Thursday, March 08, 2007

Why Kyoto is the Problem

A few weeks ago I was one more voice in the chorus begging for American participation in Kyoto. After undertaking a bit of research on the subject I have made a complete about face. Kyoto, among numerous other problems, has created an entirely new problem with regard to climate change. Specifically, Article 12 of Kyoto stipulates that developed nations may provide clean development aid to non-Annex B nations to aid in meeting their reduction targets. Under Article 12 China can generate UN approved carbon credits to trade with Annex B nations, but is under no obligation to comply with any development standards.

is more than happy to comply with this system, especially as not all GHGs (greenhouse gasses) are created equal. The potent GHG HFC-23 is roughly 11,700 times more potent than CO2. That means that for every one ton of HFC-23 (used as a refrigerant and for plasma etching in the semiconductor industry) captured, the company receives 11,700 tons of CO2 credits. Chinese companies have profited in to the tune of around $5.9 billion for an investment of less than $200 million while companies in states that have ratified Kyoto have had that many more carbon credits available for purchase. The Chinese government takes a 65% cut of that income, and though the official line is that it will be used for “sustainable development.” The word “sustainable” seems to have a very flexible meaning when translated into Mandarin.

This system essentially doubly empowers China as a polluter giving them both a free pass relative to industrial nations and a source of income for building out new infrastructure. Though I have only anecdotal evidence on which to base this assumption, I firmly believe that stories about Chinese wind farms and clean energy projects are the environmental equivalent of TrerezĂ­n (the Third Reich's so-called "model concentration camp" used to fool the Red Cross).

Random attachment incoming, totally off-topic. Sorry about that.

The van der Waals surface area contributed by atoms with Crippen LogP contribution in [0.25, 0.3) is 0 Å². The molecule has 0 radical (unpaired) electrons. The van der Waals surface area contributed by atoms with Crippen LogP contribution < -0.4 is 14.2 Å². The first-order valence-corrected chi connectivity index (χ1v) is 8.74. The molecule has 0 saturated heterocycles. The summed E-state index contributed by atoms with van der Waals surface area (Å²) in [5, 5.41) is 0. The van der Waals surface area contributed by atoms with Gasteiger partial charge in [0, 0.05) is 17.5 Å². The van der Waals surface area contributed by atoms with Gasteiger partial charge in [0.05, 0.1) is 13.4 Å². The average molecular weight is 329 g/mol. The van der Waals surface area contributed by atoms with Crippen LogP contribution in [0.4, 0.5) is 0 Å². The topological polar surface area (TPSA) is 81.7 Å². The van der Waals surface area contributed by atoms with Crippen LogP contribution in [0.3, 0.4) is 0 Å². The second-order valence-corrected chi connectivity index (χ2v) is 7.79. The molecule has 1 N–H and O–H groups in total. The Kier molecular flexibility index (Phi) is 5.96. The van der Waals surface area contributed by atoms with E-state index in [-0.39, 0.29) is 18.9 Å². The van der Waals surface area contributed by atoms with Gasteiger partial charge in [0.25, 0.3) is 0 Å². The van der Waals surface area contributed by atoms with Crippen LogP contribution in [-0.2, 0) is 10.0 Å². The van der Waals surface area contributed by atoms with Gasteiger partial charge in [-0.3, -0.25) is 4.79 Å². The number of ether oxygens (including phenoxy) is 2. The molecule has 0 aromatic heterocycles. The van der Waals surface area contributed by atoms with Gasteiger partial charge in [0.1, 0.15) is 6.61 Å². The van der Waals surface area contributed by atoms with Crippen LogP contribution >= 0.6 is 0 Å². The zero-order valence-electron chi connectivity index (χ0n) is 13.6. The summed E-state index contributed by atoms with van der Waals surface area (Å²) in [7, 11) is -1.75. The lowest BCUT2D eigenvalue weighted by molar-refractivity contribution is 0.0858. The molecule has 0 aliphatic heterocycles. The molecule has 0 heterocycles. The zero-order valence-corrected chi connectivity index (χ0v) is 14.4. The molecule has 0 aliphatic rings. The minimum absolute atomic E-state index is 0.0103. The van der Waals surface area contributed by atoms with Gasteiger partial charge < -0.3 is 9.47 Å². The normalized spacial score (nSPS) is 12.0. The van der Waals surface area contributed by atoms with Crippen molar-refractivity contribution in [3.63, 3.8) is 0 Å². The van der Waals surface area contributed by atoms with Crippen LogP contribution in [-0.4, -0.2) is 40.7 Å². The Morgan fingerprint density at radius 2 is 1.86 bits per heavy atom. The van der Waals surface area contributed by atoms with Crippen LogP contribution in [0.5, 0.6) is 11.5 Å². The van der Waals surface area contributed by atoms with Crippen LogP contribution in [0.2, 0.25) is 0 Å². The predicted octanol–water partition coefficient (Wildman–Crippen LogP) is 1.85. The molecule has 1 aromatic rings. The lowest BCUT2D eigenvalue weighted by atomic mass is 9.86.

Encouraging this "gold-rush" atmosphere in carbon trading is Kyoto's limited time horizon. By drafting a treaty with such a near-term expiration date (Since when is climate change a short-term problem?) the international community has discouraged the building of large clean energy projects that require massive capital layout and have a long lifespan. From a certain standpoint the treaty actually incentivizes the construction of dirty industry. The feedback loop of revenue generated when the Chinese government taxes income on carbon credits produced cleaning up Chinese infrastructure actually incentivizes the construction of old-style dirty infrastructure. If the goal of the Chinese government is to industrialize rapidly (a safe bet, I think), then building infrastructure which will produce the additional boon of carbon credit income just slathers gravy on the meat and potatoes of industrialization. Again, were it not for the short-sighted time frame of Kyoto investors would be incentivized to build out large-scale projects which would generate these credits ad infinitum, especially if the promise of continued benefits beyond potential adherence to Kyoto by China were laid out. Instead, Kyoto merely creates an attitude of "get while the gettin's good." That hardly seems productive.

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